AVAILABLE ON BLU-RAY: NOW, from EUREKA ENTERTAINMENT
RUNNING TIME: 156 mins
REVEWED BY: Dr Lenera, Official HCF Critic
In 1858 Lourdes, France, Bernadette, an adolescent peasant girl, has a vision of “a beautiful lady” in the town dump. She never claims it to be anything other than this, but the townspeople all assume it to be the Virgin Mary. The pompous government officials think she is nuts, and do their best to suppress the girl and her followers, and the church wants nothing to do with the whole matter. But as Bernadette attracts wider and wider attention, the phenomenon overtakes everyone in the town, and transforms their lives….
I will admit that I approached Song Of Bernadette will some trepidation, and not primarily because I’m an Atheist. I’m actually more of a lapsed Catholic who doesn’t ‘believe’ and who despises organised religion, but who still admits that many of the beliefs of the world do have some worthwhile things to teach us and who is still able to admire, sometimes, pure faith. No, it was mainly because I’ve sat through a few of those horrible ‘faith’ films that sometimes even get cinema releases, all in the course of me being willing to undergo suffering so I can tell others not to of course. But I probably shouldn’t have been worried. After all, I do enjoy a lot of the old Biblical epics even if it’s often more for camp reasons [Cecil De Mille may have thought he’d made a genuinely religious film with Samson And Delilah but actually it’s a complete hoot and never pious and dull for a minute], while the 1959 Ben-Hur does have real emotional power – something that I can also say for Song Of Bernadette. Instead of wallowing in sentiment which is really a substitute for genuine reverence, it underplays things to give its subject some genuine dignity, and even manages some ambiguity and even-handedness, not totally committing itself until near the end where things went downhill a notch or too for me – but that was to be expected considering that it was made at the time when religion held considerable away over the movies, so much so that one of the things that the Production Code forbade in films was “ridicule of a member of the clergy”. For a major picture from 1943 dealing with religion though, it’s often surprisingly intelligent and even, dare I say, brave. Though hardly a film of action, spending much of its time on people trying to disprove or prove Bernadette’s visions and the miracles that result, it’s really engrossing throughout its two and a half hour running time.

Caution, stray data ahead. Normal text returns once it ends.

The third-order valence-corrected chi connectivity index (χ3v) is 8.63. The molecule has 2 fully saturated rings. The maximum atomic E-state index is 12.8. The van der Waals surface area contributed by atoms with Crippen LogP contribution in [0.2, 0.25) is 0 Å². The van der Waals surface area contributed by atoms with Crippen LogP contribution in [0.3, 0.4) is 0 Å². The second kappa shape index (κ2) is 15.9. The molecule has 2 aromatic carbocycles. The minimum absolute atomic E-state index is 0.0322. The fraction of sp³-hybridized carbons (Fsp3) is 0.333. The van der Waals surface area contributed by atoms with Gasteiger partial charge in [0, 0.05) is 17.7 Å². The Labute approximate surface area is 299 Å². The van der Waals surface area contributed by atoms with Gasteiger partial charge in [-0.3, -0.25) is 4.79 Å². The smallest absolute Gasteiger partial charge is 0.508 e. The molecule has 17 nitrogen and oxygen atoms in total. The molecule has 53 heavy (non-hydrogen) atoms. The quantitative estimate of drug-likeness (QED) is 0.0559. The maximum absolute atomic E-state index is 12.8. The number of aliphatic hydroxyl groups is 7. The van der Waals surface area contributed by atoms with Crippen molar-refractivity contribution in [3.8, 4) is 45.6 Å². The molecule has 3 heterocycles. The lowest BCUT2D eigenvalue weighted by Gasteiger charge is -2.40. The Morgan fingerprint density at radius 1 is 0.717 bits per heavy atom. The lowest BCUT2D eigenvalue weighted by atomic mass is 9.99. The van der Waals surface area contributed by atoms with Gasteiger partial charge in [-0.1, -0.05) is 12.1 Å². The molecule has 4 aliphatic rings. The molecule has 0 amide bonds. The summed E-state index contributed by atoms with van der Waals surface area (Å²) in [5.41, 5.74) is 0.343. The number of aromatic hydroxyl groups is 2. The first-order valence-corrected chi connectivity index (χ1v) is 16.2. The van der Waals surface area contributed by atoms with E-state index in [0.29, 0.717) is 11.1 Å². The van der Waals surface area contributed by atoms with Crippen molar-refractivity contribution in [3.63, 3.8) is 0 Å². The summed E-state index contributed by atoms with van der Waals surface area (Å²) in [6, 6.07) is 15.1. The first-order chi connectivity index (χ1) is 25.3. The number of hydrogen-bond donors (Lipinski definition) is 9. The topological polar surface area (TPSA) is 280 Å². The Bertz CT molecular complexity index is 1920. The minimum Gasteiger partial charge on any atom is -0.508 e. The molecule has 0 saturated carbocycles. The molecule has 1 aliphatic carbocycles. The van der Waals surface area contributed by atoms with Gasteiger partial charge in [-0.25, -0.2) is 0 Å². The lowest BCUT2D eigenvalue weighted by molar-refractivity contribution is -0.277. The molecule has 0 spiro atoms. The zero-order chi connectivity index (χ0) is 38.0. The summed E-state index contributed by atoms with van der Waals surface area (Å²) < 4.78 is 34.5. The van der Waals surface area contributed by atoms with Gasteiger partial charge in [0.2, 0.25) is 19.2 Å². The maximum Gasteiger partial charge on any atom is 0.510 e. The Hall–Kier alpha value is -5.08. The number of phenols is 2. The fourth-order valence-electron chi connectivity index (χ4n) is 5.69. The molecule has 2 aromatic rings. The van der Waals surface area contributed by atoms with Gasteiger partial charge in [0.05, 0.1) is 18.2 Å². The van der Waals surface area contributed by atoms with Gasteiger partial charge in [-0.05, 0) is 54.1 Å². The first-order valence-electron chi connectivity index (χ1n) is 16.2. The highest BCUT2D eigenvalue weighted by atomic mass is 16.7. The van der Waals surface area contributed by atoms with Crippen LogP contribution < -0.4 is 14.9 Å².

It was based on a novel of the same title by Franz Werfel, which blended fact and fiction. George Seaton’s screenplay made some alterations, such as the government authorities being much more anti-religion than they actually were, Bernadette’s real-life friend Antoine Nicolau being deeply in love with her, and two characters being combined. When David O. Selznick heard of the production, he exerted his considerable influence to ensure his girlfriend Jennifer Jones got the lead part over Anne Baxter, Teresa Wright, Gene Tierney and Linda Darnell, the latter ultimately landing the role of the Virgin Mary.This incensed Werfel so much because of Darnell’s sexy reputation that he threatened to remove his name from the project. Producer Darryl F. Zanuck responded by telling Werfel that an unknown actress was chosen instead. Jones had made other films before this, but only under her real name, Phyllis Isley. In an effort to make the public believe that she was ‘discovered’ for this film, her screen credit reads “and introducing Jennifer Jones as Bernadette”. Fortunio Bonanova and Mona Maris were originally cast as Emporer Louis Napoleon and Empress Eugenie, but for some reason the scenes were discarded, and the scenes were re-filmed with Jerome Cowan and Patricia Morison. It was a big commercial and critical success and won four Academy Awards, though the Spanish release replaced much of the award-winning score by Alfred Newman. There were two radio adaptations in 1949 and 1954 from the Lux Radio Theatre, with Charles Bickford reprising his role as Dean Dominique Peyramale.